The workshops focus on hand-coloring, black and white photographs and 19th-century cyanotype process
Smithville – Photographic artist Susan Bryant’s show “A Journey of Astonishments” is on display in the Dogwood Gallery of Tennessee Tech University’s Appalachian Center for Craft through March 22. She presented an artist talk Jan. 7 where she discussed her exploration of photography, hand coloring and where she finds inspiration throughout history.
Bryant received her bachelor’s degree in painting from Indiana University, as well as her Master of Fine Arts degree from Indiana State University. She is professor emerita from Austin Peay State University where she taught photography for more than 30 years.
Bryant’s works have been in over 100 juried and group exhibitions and 25 individual exhibitions. She is also included in multiple collections across the United States. Although she has retired from full time teaching, Bryant still has the passion for education. She can be found teaching photography workshops at Penland School of Craft in North Carolina, SxSE Workshops in Molena, Georgia and Woodsmoor Studios in Tennessee.
These workshops focus on hand-coloring, black and white photographs and 19th-century cyanotype process.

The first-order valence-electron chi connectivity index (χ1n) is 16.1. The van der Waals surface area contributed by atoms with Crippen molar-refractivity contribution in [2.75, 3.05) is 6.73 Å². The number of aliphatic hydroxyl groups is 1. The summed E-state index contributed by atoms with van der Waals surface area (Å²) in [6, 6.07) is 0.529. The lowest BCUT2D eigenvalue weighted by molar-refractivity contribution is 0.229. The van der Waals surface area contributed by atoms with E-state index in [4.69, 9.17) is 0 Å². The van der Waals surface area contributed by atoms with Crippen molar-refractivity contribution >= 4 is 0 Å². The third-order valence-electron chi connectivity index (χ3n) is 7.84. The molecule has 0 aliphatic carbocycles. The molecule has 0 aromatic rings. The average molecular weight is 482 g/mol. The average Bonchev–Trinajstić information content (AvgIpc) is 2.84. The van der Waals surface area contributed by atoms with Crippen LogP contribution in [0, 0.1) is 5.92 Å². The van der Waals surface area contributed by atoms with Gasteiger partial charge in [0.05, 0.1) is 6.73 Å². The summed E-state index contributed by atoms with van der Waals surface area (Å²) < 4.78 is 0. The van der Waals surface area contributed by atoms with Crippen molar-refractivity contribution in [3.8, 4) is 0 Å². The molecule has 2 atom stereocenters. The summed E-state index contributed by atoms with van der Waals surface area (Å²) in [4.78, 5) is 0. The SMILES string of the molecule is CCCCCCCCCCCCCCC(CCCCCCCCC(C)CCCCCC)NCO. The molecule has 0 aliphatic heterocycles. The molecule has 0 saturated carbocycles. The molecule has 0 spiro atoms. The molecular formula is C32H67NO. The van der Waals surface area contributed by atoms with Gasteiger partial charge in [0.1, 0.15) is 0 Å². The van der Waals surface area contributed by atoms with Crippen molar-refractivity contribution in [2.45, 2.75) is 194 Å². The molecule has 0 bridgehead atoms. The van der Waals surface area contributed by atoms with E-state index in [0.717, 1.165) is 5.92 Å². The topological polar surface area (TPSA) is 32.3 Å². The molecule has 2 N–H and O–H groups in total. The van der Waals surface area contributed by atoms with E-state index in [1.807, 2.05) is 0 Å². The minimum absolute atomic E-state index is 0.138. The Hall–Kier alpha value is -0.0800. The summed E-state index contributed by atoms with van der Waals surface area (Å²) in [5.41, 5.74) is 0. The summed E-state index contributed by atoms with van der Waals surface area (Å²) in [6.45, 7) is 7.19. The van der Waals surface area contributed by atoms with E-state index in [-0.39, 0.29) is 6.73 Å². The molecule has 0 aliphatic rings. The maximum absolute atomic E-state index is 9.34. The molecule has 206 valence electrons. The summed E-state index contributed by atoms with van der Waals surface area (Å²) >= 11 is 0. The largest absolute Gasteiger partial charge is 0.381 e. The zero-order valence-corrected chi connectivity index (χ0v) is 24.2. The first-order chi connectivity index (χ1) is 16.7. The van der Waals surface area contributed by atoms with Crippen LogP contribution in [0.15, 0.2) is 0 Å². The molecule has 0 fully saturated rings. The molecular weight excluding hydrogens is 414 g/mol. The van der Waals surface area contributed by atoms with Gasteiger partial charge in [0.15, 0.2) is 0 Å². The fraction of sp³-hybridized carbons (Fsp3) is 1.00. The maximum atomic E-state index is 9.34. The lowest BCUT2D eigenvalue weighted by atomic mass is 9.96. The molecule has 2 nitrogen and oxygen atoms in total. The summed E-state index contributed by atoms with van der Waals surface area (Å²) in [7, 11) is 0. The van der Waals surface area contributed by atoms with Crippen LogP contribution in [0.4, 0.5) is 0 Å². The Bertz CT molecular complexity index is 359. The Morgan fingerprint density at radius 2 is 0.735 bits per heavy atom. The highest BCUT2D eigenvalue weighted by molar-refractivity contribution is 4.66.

“I am especially interested in the kind of alchemy that occurs as 19th-century photographic processes collide with 21st-century technology. These images are 4” x 5” tintypes and employ the 19th-century wet-plate collodion process. Invented in 1851, this process produces a negative on glass, from which positive enlargements can be made. The process can also generate an ambrotype or tintype, both positive one-of-a-kind images,” Bryant said. “This work has led me to explore the integration of this antique process with both darkroom and digital technology. The tintypes in this series were created using inter-positive transparencies that were made from .jpgs shot with my digital camera.”
Her personal work includes gelatin silver prints, hand-colored silver prints, digital photographs and most recently, the 19th-century processes of daguerreotypes, tintypes and wet plate collodion negatives and positives and ambrotypes. Her work has been widely exhibited across the United States in solo and juried exhibitions.
She is the recipient of a Tennessee Arts Commission Fellowship and is represented by The Cumberland Gallery in Nashville.
The gallery hours are Monday to Saturday 10 a.m. to 5 p.m., and Sunday noon to 5 p.m. The ACC is located at 1560 Craft Center Drive, Smithville.
Learn more at https://www.tntech.edu/fine-arts/craftcenter.
Photo courtesy of TN Tech.